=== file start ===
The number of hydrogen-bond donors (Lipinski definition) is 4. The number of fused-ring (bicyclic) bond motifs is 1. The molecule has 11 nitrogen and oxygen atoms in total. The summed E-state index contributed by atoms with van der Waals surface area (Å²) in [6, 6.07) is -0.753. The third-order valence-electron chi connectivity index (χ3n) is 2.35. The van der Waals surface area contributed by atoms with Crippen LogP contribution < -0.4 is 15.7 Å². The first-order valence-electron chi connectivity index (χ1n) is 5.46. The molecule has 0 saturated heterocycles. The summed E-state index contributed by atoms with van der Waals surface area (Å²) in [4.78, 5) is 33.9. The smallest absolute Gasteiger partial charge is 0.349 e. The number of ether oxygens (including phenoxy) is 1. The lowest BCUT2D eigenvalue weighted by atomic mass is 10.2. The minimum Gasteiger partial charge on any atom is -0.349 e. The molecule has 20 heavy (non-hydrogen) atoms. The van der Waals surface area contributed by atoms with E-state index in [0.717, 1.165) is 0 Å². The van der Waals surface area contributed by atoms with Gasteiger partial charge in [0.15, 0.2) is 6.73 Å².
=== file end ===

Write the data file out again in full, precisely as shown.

The number of hydrogen-bond donors (Lipinski definition) is 4. The number of fused-ring (bicyclic) bond motifs is 1. The molecule has 11 nitrogen and oxygen atoms in total. The summed E-state index contributed by atoms with van der Waals surface area (Å²) in [6, 6.07) is -0.753. The third-order valence-electron chi connectivity index (χ3n) is 2.35. The van der Waals surface area contributed by atoms with Crippen LogP contribution < -0.4 is 15.7 Å². The first-order valence-electron chi connectivity index (χ1n) is 5.46. The molecule has 0 saturated heterocycles. The summed E-state index contributed by atoms with van der Waals surface area (Å²) in [4.78, 5) is 33.9. The smallest absolute Gasteiger partial charge is 0.349 e. The number of ether oxygens (including phenoxy) is 1. The lowest BCUT2D eigenvalue weighted by atomic mass is 10.2. The minimum Gasteiger partial charge on any atom is -0.349 e. The molecule has 20 heavy (non-hydrogen) atoms. The van der Waals surface area contributed by atoms with E-state index in [0.717, 1.165) is 0 Å². The van der Waals surface area contributed by atoms with Gasteiger partial charge in [0.15, 0.2) is 6.73 Å².